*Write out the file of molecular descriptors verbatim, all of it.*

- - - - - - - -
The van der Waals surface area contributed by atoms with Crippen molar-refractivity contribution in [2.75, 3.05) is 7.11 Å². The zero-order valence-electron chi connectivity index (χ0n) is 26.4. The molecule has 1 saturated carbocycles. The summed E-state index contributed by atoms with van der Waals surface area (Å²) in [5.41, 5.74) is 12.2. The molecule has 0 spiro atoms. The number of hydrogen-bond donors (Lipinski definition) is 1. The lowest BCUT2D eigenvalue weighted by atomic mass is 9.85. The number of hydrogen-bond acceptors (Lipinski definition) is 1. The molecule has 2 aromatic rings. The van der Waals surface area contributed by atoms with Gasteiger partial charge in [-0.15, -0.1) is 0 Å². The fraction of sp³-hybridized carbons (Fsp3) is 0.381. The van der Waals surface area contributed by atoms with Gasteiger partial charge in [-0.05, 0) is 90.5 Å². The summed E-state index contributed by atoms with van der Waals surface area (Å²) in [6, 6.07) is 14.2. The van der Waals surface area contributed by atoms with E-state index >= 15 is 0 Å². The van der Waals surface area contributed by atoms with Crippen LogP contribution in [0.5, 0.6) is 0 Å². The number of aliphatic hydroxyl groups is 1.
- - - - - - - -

The van der Waals surface area contributed by atoms with Crippen molar-refractivity contribution in [2.75, 3.05) is 7.11 Å². The zero-order valence-electron chi connectivity index (χ0n) is 26.4. The molecule has 1 saturated carbocycles. The summed E-state index contributed by atoms with van der Waals surface area (Å²) in [5.41, 5.74) is 12.2. The molecule has 0 spiro atoms. The number of hydrogen-bond donors (Lipinski definition) is 1. The lowest BCUT2D eigenvalue weighted by atomic mass is 9.85. The number of hydrogen-bond acceptors (Lipinski definition) is 1. The molecule has 2 aromatic rings. The van der Waals surface area contributed by atoms with Gasteiger partial charge in [-0.15, -0.1) is 0 Å². The fraction of sp³-hybridized carbons (Fsp3) is 0.381. The van der Waals surface area contributed by atoms with Gasteiger partial charge in [-0.05, 0) is 90.5 Å². The summed E-state index contributed by atoms with van der Waals surface area (Å²) in [6, 6.07) is 14.2. The van der Waals surface area contributed by atoms with E-state index >= 15 is 0 Å². The van der Waals surface area contributed by atoms with Crippen LogP contribution in [0.5, 0.6) is 0 Å². The number of aliphatic hydroxyl groups is 1.